“We came like bedouins or gold-seekers to a place with unimaginably great possibilities, only a small section of which has even now been developed,” Sergei Eisenstein writes in the opening of his essay “Through Theater to Cinema.” The image is undeniably appealing: Filmmakers like Dziga Vertov, Vsevolod Pudovkin, and Lev Kuleshov, and of course Eisenstein tilling the fertile soil of cinema in the dawn of the young 20th century. Yoked to Bolshevik ideals holding cinema as the medium with the predominant sway over the public imagination (“Of all the arts, for us cinema is the most important,” Lenin proclaimed), these filmmakers proved remarkably innovative precisely because of their tethers to guiding sociopolitical logic. As freewheeling as Eisenstein’s Strike and Battleship Potemkin may have seemed, their inventiveness is invariably tied to a larger intellectual program: the dissolution of the individual into the mass. Both released a year after Lenin’s death, they represent a culmination of the think-tank techniques of these early Soviet filmmakers, while also distinguishing themselves from the cruder agitation films of the late 1910s and early 1920s.
It’s said that when Eisenstein saw a print of D.W. Griffith’s Intolerance that had been smuggled into his native Russia, he immediately dropped out of engineering to pursue theater, and in turn filmmaking. The influence of Griffith’s marathon mea culpa is immediately apparent in Strike. In cutting not on action, but in tune with emotional rhythms, as a way of establishing a parallelism of ideas, Griffith left a fissure in cinematic form that Eisenstein would blow wide open. Proceeding from the Hegelian dialectic so essential to Marxist thought, Eisenstein paired images as a means of generating a clash of ideas. As he wrote in “A Dialectic Approach to Film Form,” “In the realm of art this dialectic principle of dynamics is embodied in CONFLICT [sic] as the fundamental; principle for the existence of every art-work and every art-form.”
The Hegelian movement from thesis, to antithesis, then finally to synthesis determines the rhythm of Strike, in which images of a dejected worker’s belt (fashioned into an ad hoc noose) rhyme with the belts of the factory floor, creating an imagistic allegory between capitalist labor, slavery, and finally death. This was the intellectual function of montage, exactingly theorized by Eisenstein in essays and books, but most fulsomely on screen. That it all seems so obvious, even quaint, circa 2012 only speaks to the totalizing impact of techniques like these on all of consequent cinema. And ditto, of course, Battleship Potemkin’s famous “Odessa Steps” sequence, a metrically cut epic of violence and fractured political psychology that would live to be one of cinema’s most oft-referenced set pieces, crossing national boundaries as a common phrase in the Esperanto of cinema.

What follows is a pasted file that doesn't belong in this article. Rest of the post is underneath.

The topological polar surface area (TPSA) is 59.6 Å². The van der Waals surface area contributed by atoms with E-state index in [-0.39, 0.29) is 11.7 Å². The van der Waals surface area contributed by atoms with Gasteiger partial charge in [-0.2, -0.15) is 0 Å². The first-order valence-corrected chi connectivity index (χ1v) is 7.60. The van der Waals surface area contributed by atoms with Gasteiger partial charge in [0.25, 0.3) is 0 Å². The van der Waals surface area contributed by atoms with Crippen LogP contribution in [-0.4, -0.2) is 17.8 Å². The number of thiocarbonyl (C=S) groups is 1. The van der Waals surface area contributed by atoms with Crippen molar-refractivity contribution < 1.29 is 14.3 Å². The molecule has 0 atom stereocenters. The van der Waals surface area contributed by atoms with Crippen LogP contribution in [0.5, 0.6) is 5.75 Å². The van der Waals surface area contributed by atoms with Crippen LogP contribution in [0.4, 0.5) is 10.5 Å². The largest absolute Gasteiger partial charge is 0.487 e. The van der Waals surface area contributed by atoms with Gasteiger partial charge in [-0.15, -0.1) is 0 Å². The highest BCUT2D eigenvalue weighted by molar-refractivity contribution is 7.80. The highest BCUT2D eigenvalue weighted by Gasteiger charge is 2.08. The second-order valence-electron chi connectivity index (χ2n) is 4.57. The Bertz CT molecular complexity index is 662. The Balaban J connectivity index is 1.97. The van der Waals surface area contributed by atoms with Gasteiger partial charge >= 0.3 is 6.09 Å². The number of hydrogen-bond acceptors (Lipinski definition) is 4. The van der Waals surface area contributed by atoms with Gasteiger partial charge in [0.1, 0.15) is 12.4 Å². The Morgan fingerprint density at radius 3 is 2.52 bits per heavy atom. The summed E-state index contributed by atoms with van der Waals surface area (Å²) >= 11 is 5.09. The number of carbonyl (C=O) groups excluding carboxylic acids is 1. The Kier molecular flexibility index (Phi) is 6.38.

Certain historical movements have washed away at something of these films’ shared ideological heft. The collapse of the Berlin Wall, the end of the Cold War, and more generally, the general waning of Marxist or Soviet ideals have undeniably eroded something of these films’ shared urgency. Capitalism revealing itself over the course of the 20th century as its own revolutionary agent, its systems of production and conditioning in a constant state of mutation and reformation, has drained Eisenstein’s revolutionary period films—to which we may also add 1927’s October: Ten Days That Shook The World, which pushed Battleship Potemkin’s revolutionary montage technics to the verge of incomprehensibility—of some of their political-aesthetic cohesion, revealing their rather baldly propagandistic functions. Nonetheless, their innovations are essential, or at the very least instructive: Any one of Strike or Battleship Potemkin’s passages offers a crash course in film form, at the same time revealing the rousing intellectual buccaneering of an artist who viewed his medium’s potential as nothing less than “unimaginably great.”
Both of these are the same discs Kino remastered and released over the past two years (Battleship Potemkin in 2010, Strike in 2011). While certain characteristics of nearly-90-year-old films remains intact, grain and all, there’s no doubt that Kino has performed an impeccable job preserving these titles. By not layering on digital effects to mask the gradations in the film quality, or vertical scratches running across the screen, Kino has not only ensured that Eisenstein’s films remain legible (and enjoyable) for future generations, but have retained the integrity of their original presentation. The soundtrack scores are similarly excellent, coming across clean in their 5.1 presentation.
Again, the same as Kino’s previously existing hi-def discs: photo galleries, a 42-minute subtitled documentary on the production and subsequent restoration of Battleship Potemkin, a short feature on Eisenstein and the revolutionary spirit of post-imperial Russian cinema, and first film, the four-minute short Glumov’s Diary. Considering the breadth of material available on the filmmaker, and the films, it seems like Kino could have tucked in a few more supplementary features to distinguish the re-release. Though, to be fair, the two discs come packaged in a new box, ideal for anyone who alphabetizes their home-video collection by director.
Kino’s hi-def releases of Strike and Battleship Potemkin still embody the ideological character and formal-intellectual rigor of Eisenstein’s early films...but they’ve got a new box.